“Remember what you are feeling, there’s another book to be written.”
Years ago Christine’s forever dog Jake found a litter of abandoned kittens under the deck, and Christine took them in, bottle-fed them and raised and kept all four. At the end of 2010 one of those cats, Dickens, was unexpectedly diagnosed with cancer so advanced Christine had to let him go just hours after the diagnosis, then she discovered Dickens’ sister, her forever cat Pippin, also had cancer and lost her just a few months after Dickens.
Losing two cats that close together can leave an animal lover of any depth reeling and complicate grieving—how can you do justice to two loving souls who’ve shared your life, at the same time? And then consider the relationship of the four siblings, now parted, the depth of saving their lives, bottle-feeding and raising them to happy healthy cats, and even the long-ago bond with Jake, who had found them. A tender heart might never mend.
In a note from the author in the beginning of the book, Christine remarks that although she thought she’d “said everything I was meant to say about loss in my books…”, someone mentioned she’d never written a book about coping with the loss of an animal companion. After the loss of Dickens and Pippen, her “world fell apart”, and she heard the words, “Remember what you are feeling—there’s another book to be written.”
Forever Paws is that book, “a loving gift from my precious feline friends…”, Christine’s own exploration of her grief turned into the universal story of our relationship with our animal companions: we meet, our lives lovingly intertwine, and though they must leave they take a little piece of our hearts with them and leave their pawprints in its place, then enjoy a peaceful and happy existence with other beloved animal companions, drinking from the river of tears and dancing among the stars until we go to join them. And even though they are not physically with us, they are always available to us, watching over us. Oh, that Purgatory could be so sweet.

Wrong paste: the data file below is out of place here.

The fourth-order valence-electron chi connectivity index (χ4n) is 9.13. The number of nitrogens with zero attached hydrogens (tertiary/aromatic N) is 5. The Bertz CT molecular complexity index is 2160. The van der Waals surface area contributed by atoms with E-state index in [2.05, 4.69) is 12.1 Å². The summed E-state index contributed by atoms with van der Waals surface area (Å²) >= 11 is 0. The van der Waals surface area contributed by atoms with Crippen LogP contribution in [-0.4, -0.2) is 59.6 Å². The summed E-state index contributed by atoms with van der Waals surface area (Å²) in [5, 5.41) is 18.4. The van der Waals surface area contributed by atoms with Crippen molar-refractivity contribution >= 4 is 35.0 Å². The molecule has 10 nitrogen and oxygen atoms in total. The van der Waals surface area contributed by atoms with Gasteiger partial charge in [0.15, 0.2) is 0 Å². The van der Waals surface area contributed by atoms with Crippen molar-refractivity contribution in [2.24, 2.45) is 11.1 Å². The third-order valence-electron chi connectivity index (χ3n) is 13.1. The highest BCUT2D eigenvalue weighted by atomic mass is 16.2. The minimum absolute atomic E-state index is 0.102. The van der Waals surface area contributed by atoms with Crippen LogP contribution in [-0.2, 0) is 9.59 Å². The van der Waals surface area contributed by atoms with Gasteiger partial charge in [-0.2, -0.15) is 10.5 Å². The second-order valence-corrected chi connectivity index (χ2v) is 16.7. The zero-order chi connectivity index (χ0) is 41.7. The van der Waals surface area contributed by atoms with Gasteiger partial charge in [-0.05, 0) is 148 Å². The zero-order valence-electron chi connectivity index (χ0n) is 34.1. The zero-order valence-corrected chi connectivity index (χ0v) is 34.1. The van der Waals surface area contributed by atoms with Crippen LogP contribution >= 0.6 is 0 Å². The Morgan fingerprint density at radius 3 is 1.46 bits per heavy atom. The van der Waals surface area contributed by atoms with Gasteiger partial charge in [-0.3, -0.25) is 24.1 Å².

I like books, and despite the fact that more often than not I enjoy audiobooks to save my eyesight for my art and illustration, I still like to hold a book, illustrated or straight text, read from its pages and let it carry me off through my imagination to another world. I can take a book off into the woods and not worry about devices or batteries or jostling the thing while I’m climbing down a steep path to my favorite reading spot along the trail. A book is always ready for me.